Manganese (Mn) is a required co-factor for many ubiquitous enzymes; however, chronic Mn overexposure can cause manganism, a parkinsonian-like syndrome. Previous studies showed Mn influx into brain is carrier-mediated, though the putative carrier(s) were not established. Studies conducted with cultured bovine brain microvascular endothelial cells (bBMECs), which comprise the blood–brain barrier, revealed 54Mn (II) uptake positively correlated with pH, was temperature-dependent, and was sodium- and energy-independent. Brain 54Mn uptake correlated inversely with calcium (Ca) concentration, but 45Ca uptake was unaltered by high Mn concentration. Lanthanum (La), a non-selective inhibitor of several Ca channel types, as well as verapamil and amiloride, inhibitors of voltage-operated Ca channels, failed to inhibit Mn uptake into cells. Nickel (Ni), another non-selective inhibitor of several Ca channel types, inhibited Mn and Ca uptake into cells by 88 and 85%, respectively. Cyclopiazonic acid (CPA) and thapsigargin, which activate store-operated calcium channels (SOCCs), increased 54Mn and 45Ca uptake into cultured bBMECs. In situ brain perfusion studies were conducted in adult, male Sprague–Dawley rats to verify the cell culture results. Both nickel and verapamil produced a non-significant decrease in Mn and Ca influx. Lanthanum significantly increased Mn influx to 675 and 450% of control in parietal cortex and caudate, respectively, while producing no significant effect on Ca influx. Vanadate, which inhibits Ca-ATPase, inhibited Mn uptake into cultured blood–brain barrier cells, but not into perfused rat brain. Overall these results suggest that both Ca-dependent and Ca-independent mechanisms play a role in brain Mn influx. This work provides evidence that store-operated Ca channels, as well as another mechanism at the blood–brain barrier, likely play a role in carrier-mediated Mn influx into the brain.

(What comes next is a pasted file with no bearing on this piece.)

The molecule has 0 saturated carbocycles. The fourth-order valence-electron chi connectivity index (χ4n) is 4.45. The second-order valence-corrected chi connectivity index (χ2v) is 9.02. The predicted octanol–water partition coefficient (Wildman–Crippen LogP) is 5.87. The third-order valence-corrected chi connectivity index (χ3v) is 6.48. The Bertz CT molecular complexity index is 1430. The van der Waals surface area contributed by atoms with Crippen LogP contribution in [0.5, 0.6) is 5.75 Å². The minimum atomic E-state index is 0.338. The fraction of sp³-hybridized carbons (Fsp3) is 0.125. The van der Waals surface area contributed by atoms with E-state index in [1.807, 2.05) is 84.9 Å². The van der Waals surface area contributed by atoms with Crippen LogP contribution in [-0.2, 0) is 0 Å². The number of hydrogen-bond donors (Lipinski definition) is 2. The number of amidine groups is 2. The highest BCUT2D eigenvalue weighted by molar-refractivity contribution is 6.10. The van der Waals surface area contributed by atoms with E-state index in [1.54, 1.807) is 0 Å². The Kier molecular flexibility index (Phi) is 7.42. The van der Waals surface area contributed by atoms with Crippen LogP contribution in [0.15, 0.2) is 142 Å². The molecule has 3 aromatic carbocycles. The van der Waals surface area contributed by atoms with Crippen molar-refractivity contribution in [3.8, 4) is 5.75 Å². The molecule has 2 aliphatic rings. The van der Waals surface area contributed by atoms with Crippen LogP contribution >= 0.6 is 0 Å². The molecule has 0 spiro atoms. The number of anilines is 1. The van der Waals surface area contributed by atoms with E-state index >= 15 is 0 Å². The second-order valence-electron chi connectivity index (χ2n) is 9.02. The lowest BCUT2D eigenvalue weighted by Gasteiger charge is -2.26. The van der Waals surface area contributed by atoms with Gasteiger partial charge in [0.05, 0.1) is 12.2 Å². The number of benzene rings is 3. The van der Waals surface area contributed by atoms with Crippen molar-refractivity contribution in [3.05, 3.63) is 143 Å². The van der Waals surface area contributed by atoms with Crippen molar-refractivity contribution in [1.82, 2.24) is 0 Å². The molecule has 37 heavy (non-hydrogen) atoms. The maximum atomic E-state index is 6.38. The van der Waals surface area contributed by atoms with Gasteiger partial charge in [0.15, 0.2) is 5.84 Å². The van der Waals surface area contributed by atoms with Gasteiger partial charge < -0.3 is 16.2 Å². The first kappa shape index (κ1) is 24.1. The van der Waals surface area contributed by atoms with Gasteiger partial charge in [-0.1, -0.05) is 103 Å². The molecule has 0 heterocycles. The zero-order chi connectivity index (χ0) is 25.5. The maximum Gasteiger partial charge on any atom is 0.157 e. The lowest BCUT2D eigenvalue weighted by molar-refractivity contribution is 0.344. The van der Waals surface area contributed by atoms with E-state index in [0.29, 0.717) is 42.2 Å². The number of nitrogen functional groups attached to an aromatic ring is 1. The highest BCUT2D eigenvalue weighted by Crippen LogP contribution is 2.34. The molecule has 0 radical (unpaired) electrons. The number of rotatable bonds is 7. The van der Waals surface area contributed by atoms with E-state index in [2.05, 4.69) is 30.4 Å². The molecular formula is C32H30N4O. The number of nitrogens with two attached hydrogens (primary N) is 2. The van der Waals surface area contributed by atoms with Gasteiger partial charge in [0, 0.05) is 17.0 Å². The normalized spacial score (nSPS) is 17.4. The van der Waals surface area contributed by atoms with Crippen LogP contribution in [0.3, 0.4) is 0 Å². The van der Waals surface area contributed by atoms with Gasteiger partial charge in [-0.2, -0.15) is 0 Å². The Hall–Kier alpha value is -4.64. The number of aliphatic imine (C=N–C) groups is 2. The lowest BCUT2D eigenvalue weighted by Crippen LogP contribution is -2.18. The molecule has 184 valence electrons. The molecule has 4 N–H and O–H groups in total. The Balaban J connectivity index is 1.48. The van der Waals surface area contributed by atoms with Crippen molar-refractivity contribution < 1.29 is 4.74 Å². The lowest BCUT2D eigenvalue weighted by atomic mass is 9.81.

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Published in Neurotoxicology, v. 26, issue 3.

Copyright © 2004 Elsevier Inc.

© 2004. This manuscript version is made available under the CC-BY-NC-ND 4.0 license https://creativecommons.org/licenses/by-nc-nd/4.0/.

The document available for download is the authors' post-peer-review final draft of the article.

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Research described in this article was conducted under contract to the Health Effects Institute (HEI), an organization jointly funded by the United States Environmental Protection Agency (EPA) (Assistance Award No. R-824835) and certain motor vehicle and engine manufacturers. The contents of this article do not necessarily reflect the views of HEI, or its sponsors, nor do they necessarily reflect the views and policies of EPA or motor vehicle and engine manufacturers. Additional support was given by the University of Kentucky Graduate School (J.S.C.) and National Institute of Environmental Health Sciences, NIH, Grant #T32 ES7266 (J.S.C.).